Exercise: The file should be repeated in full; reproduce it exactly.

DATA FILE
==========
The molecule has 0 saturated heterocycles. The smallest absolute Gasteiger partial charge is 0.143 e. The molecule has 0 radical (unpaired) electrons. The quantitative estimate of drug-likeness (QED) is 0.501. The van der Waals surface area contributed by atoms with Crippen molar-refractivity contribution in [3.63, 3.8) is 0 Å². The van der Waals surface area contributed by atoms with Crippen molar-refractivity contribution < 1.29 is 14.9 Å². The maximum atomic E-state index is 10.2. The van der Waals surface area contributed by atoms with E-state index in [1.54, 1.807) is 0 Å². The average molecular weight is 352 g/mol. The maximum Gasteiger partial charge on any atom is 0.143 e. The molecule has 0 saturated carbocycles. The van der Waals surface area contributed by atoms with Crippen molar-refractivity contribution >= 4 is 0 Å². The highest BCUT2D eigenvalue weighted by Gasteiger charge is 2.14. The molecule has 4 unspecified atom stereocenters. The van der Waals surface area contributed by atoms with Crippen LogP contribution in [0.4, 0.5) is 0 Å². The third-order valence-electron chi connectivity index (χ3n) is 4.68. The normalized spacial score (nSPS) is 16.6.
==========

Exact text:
The molecule has 0 saturated heterocycles. The smallest absolute Gasteiger partial charge is 0.143 e. The molecule has 0 radical (unpaired) electrons. The quantitative estimate of drug-likeness (QED) is 0.501. The van der Waals surface area contributed by atoms with Crippen molar-refractivity contribution in [3.63, 3.8) is 0 Å². The van der Waals surface area contributed by atoms with Crippen molar-refractivity contribution < 1.29 is 14.9 Å². The maximum atomic E-state index is 10.2. The van der Waals surface area contributed by atoms with E-state index in [1.54, 1.807) is 0 Å². The average molecular weight is 352 g/mol. The maximum Gasteiger partial charge on any atom is 0.143 e. The molecule has 0 saturated carbocycles. The van der Waals surface area contributed by atoms with Crippen molar-refractivity contribution >= 4 is 0 Å². The highest BCUT2D eigenvalue weighted by Gasteiger charge is 2.14. The molecule has 4 unspecified atom stereocenters. The van der Waals surface area contributed by atoms with Crippen LogP contribution in [0.4, 0.5) is 0 Å². The third-order valence-electron chi connectivity index (χ3n) is 4.68. The normalized spacial score (nSPS) is 16.6.